The pluralist model that I rely upon on this piece does not enter the fray over what should count as part of formal international law, but instead tells the story differently. Its concern is over the bigger picture of the regulation of global climate change and what is lost when the formal international law piece of the narrative becomes too privileged. In so doing, it provides a way out of the encampment over international law because it suggests that this formal, binding quality that John so values is a much smaller piece of what matters than any version of the Westphalian model presumes. John’s concern about pluralist analysis being used as a tool by those wishing to constrain international law further, while worth engaging in the current political climate, thus seems somewhat misplaced. Modified Westphalians’ emphasis on a different part of the story makes it unlikely that a pluralist approach could cause formal international law to be further constrained other than by the realities of hybridity.



In the specific context of climate change, a pluralist approach has the potential to help respond to arguments seeking to constrain the use of international legal protections. For instance, Eric Posner’s working paper, Climate Change and International Human Rights Litigation: A Critical Appraisal —which I have criticized in The Geography of Climate Change Litigation Part 2, and plan to critique in depth in a book review, Climate Change, Environmental Justice, and Human Rights: A Response to Professor Posner, that I am in the process of drafting—provides a normative argument against climate-change-based human rights claims under the Alien Tort Claims Act. This paper’s argument, like The Limits of International Law, is grounded in a number of explicit and implicit assumptions that an acknowledgment of multiple normative communities can help unpack.



Furthermore, the difference between modified Westphalians and pluralists is more fundamental than the Gershwinian variations in pronunciation to which John compares them because how we narrate has consequences for how we approach lawmaking. When the ultimate question is what binds formally—which is where John, like most modified Westphalians, ends up—the implications of climate change litigation that have little to do with inter-nation-state lawmaking become comparatively less important. As a result, we may miss norm-creating dimensions of the litigation that contribute minimally to formal international law. For example, I recently heard a presentation at the Stanford Law School symposium on climate change regulation for which I have prepared this piece that proposed what future treaties on climate change should include in terms of liability provisions. The analysis focused almost entirely on what would be politically viable in nation-states and issues of nation-state behavior. As I noted in my presentation there, a more pluralist approach would contextualize that treaty further and frame it as lawmaking behavior situated among many other types of relevant lawmaking. I grant John’s point that the difference is subtle—something that I also acknowledge in the paper itself—and that modified Westphalians could and sometimes do formulate contextualized treaties. But the focus on formal, nation-state lawmaking versus a hybrid system influences what gets factored into the analysis. Pluralist perspectives are helpful because they push towards a more inclusive approach.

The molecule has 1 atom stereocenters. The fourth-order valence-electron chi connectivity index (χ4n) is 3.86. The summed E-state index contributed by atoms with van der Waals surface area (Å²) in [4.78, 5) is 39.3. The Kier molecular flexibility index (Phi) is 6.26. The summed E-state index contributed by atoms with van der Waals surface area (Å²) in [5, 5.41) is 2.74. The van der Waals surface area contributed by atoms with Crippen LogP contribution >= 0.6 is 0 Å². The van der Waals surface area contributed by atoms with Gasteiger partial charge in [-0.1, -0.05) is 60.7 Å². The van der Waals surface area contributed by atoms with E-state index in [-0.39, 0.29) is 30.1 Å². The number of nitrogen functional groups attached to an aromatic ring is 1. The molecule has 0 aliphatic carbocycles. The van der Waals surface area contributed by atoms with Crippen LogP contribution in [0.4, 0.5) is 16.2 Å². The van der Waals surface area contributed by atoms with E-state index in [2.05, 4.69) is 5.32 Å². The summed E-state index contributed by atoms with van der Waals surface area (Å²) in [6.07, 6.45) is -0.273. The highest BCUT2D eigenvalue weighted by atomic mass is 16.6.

In the final analysis, as I note in my conclusion, pluralist analysis is more difficult to translate into practical legal structures than are Westphalian approaches. Pluralism is messy and rife with internal questions. It is hard to expansively define relevance and then come up with a manageable set of relevant actors and legal behaviors. However, I think that the value of attempting pluralist analysis outweighs these difficulties and the potential dangers that John outlines. In a time of contestation over core values, pluralism provides a mechanism for approaching international legal problems more holistically and creatively than the Westphalian obsession with nation-states and formality allows. Although I am not sure that I am a pluralist, I see great value in considering the lawmaking value of what Judith Resnik as termed “multiple ports of entry,” even when their direct relevance to binding international law is limited.

Symposium Paper 5: Climate Change Litigation as Pluralist Legal Dialogue?

by Hari Osofsky

Abstract



This thought piece will focus on the following question: What are the implications of conceptualizing of climate change litigation as pluralist legal dialogue? Part II provides the conceptual framework of the article by introducing and interweaving law and geography, judicial dialogue, and legal pluralism. Part III of the paper uses the example of California’s role in climate change litigation to explore the idea of substate actors as international lawmakers. Part IV of the paper considers the example of supranational climate change petitions to engage the complex informal role that these petitions play in making law. Part V of the paper draws from these examples to analyze how a pluralist approach might address issues of scale and formality, and the implications of a hybrid model of international lawmaking for the regulation of anthropogenic climate change. The paper concludes with reflections on the significance of how legal boundaries are drawn for the development of more effective approaches to transnational regulatory governance.



Full Text

Climate Change Litigation and Dilemmas of Transnational Regulatory Governance

by Hari Osofsky

Midterm Elections and Climate Change

by Hari Osofsky

Rumsfeld Resignation

by Hari Osofsky

Update on the Security Council: Panama Officially In on the 48th Round

by Hari Osofsky